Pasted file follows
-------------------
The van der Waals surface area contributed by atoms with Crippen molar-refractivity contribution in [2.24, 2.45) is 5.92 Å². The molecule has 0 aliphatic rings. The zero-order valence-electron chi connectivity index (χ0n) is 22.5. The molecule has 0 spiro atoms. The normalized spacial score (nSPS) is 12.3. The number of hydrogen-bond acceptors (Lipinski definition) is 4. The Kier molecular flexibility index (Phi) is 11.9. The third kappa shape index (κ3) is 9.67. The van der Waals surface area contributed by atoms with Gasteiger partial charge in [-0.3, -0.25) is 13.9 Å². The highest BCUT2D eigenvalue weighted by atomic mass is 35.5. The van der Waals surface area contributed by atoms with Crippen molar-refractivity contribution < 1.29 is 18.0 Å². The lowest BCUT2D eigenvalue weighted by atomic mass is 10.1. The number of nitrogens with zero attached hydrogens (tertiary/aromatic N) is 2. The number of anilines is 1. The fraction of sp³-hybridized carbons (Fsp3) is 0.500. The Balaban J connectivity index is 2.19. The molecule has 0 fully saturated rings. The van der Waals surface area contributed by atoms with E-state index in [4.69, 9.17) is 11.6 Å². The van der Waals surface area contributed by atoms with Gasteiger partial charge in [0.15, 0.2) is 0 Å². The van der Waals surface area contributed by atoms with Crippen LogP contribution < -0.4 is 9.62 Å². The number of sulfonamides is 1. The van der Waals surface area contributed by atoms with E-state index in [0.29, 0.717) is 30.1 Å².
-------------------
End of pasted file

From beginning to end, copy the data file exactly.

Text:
The van der Waals surface area contributed by atoms with Crippen molar-refractivity contribution in [2.24, 2.45) is 5.92 Å². The molecule has 0 aliphatic rings. The zero-order valence-electron chi connectivity index (χ0n) is 22.5. The molecule has 0 spiro atoms. The normalized spacial score (nSPS) is 12.3. The number of hydrogen-bond acceptors (Lipinski definition) is 4. The Kier molecular flexibility index (Phi) is 11.9. The third kappa shape index (κ3) is 9.67. The van der Waals surface area contributed by atoms with Gasteiger partial charge in [-0.3, -0.25) is 13.9 Å². The highest BCUT2D eigenvalue weighted by atomic mass is 35.5. The van der Waals surface area contributed by atoms with Crippen molar-refractivity contribution < 1.29 is 18.0 Å². The lowest BCUT2D eigenvalue weighted by atomic mass is 10.1. The number of nitrogens with zero attached hydrogens (tertiary/aromatic N) is 2. The number of anilines is 1. The fraction of sp³-hybridized carbons (Fsp3) is 0.500. The Balaban J connectivity index is 2.19. The molecule has 0 fully saturated rings. The van der Waals surface area contributed by atoms with E-state index in [4.69, 9.17) is 11.6 Å². The van der Waals surface area contributed by atoms with Gasteiger partial charge in [0.15, 0.2) is 0 Å². The van der Waals surface area contributed by atoms with Crippen LogP contribution < -0.4 is 9.62 Å². The number of sulfonamides is 1. The van der Waals surface area contributed by atoms with E-state index in [0.29, 0.717) is 30.1 Å².